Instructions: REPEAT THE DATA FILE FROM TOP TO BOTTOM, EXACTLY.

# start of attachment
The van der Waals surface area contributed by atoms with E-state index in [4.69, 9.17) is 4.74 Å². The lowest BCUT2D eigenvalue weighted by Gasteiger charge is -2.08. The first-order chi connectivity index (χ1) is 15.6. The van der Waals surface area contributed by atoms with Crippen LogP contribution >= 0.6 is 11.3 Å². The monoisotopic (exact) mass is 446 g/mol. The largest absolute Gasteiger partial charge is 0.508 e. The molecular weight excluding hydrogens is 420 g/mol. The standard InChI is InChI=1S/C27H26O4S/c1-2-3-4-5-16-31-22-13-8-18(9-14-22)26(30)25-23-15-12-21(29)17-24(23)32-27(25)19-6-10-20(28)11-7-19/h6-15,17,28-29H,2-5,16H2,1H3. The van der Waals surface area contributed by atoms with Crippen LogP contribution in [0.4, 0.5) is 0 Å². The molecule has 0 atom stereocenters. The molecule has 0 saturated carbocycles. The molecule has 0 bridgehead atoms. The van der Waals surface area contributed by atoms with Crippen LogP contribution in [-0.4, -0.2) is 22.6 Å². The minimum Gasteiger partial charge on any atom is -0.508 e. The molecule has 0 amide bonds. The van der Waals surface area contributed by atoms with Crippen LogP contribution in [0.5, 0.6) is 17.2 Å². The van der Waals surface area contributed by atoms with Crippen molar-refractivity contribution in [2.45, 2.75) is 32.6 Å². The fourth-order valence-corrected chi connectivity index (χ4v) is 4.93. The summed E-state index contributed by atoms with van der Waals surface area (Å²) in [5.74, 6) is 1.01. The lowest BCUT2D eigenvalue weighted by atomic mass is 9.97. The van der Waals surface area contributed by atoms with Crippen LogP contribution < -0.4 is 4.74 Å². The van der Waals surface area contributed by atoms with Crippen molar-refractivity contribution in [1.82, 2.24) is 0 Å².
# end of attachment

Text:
The van der Waals surface area contributed by atoms with E-state index in [4.69, 9.17) is 4.74 Å². The lowest BCUT2D eigenvalue weighted by Gasteiger charge is -2.08. The first-order chi connectivity index (χ1) is 15.6. The van der Waals surface area contributed by atoms with Crippen LogP contribution >= 0.6 is 11.3 Å². The monoisotopic (exact) mass is 446 g/mol. The largest absolute Gasteiger partial charge is 0.508 e. The molecular weight excluding hydrogens is 420 g/mol. The standard InChI is InChI=1S/C27H26O4S/c1-2-3-4-5-16-31-22-13-8-18(9-14-22)26(30)25-23-15-12-21(29)17-24(23)32-27(25)19-6-10-20(28)11-7-19/h6-15,17,28-29H,2-5,16H2,1H3. The van der Waals surface area contributed by atoms with Crippen LogP contribution in [0.4, 0.5) is 0 Å². The molecule has 0 atom stereocenters. The molecule has 0 saturated carbocycles. The molecule has 0 bridgehead atoms. The van der Waals surface area contributed by atoms with Crippen LogP contribution in [-0.4, -0.2) is 22.6 Å². The minimum Gasteiger partial charge on any atom is -0.508 e. The molecule has 0 amide bonds. The van der Waals surface area contributed by atoms with Crippen LogP contribution in [0.5, 0.6) is 17.2 Å². The van der Waals surface area contributed by atoms with Crippen molar-refractivity contribution in [2.45, 2.75) is 32.6 Å². The fourth-order valence-corrected chi connectivity index (χ4v) is 4.93. The summed E-state index contributed by atoms with van der Waals surface area (Å²) in [5.74, 6) is 1.01. The lowest BCUT2D eigenvalue weighted by atomic mass is 9.97. The van der Waals surface area contributed by atoms with Crippen LogP contribution < -0.4 is 4.74 Å². The van der Waals surface area contributed by atoms with Crippen molar-refractivity contribution in [1.82, 2.24) is 0 Å².